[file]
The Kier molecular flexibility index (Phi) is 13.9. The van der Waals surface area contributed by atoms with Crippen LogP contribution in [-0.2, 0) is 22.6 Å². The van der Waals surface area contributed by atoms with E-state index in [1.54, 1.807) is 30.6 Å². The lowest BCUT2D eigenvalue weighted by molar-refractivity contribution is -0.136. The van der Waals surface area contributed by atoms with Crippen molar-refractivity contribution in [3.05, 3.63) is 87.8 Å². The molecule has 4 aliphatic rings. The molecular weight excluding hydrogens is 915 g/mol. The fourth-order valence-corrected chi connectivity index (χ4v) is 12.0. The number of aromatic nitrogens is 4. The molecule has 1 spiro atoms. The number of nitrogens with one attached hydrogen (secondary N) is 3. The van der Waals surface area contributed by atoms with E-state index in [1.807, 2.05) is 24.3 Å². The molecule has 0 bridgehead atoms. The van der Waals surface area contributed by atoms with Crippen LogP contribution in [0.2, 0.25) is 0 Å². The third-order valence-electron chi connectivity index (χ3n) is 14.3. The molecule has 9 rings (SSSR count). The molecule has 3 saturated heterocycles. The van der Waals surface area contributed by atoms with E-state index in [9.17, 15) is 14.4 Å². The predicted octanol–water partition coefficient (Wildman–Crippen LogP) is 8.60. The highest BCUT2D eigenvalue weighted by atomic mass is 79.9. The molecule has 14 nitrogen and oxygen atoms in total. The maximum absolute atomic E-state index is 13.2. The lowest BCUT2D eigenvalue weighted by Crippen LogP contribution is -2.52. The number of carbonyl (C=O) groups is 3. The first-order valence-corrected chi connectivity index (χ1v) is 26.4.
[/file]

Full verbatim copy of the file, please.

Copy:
The Kier molecular flexibility index (Phi) is 13.9. The van der Waals surface area contributed by atoms with Crippen LogP contribution in [-0.2, 0) is 22.6 Å². The van der Waals surface area contributed by atoms with E-state index in [1.54, 1.807) is 30.6 Å². The lowest BCUT2D eigenvalue weighted by molar-refractivity contribution is -0.136. The van der Waals surface area contributed by atoms with Crippen molar-refractivity contribution in [3.05, 3.63) is 87.8 Å². The molecule has 4 aliphatic rings. The molecular weight excluding hydrogens is 915 g/mol. The fourth-order valence-corrected chi connectivity index (χ4v) is 12.0. The number of aromatic nitrogens is 4. The molecule has 1 spiro atoms. The number of nitrogens with one attached hydrogen (secondary N) is 3. The van der Waals surface area contributed by atoms with E-state index in [1.807, 2.05) is 24.3 Å². The molecule has 0 bridgehead atoms. The van der Waals surface area contributed by atoms with Crippen LogP contribution in [0.2, 0.25) is 0 Å². The third-order valence-electron chi connectivity index (χ3n) is 14.3. The molecule has 9 rings (SSSR count). The molecule has 3 saturated heterocycles. The van der Waals surface area contributed by atoms with E-state index in [9.17, 15) is 14.4 Å². The predicted octanol–water partition coefficient (Wildman–Crippen LogP) is 8.60. The highest BCUT2D eigenvalue weighted by atomic mass is 79.9. The molecule has 14 nitrogen and oxygen atoms in total. The maximum absolute atomic E-state index is 13.2. The lowest BCUT2D eigenvalue weighted by Crippen LogP contribution is -2.52. The number of carbonyl (C=O) groups is 3. The first-order valence-corrected chi connectivity index (χ1v) is 26.4.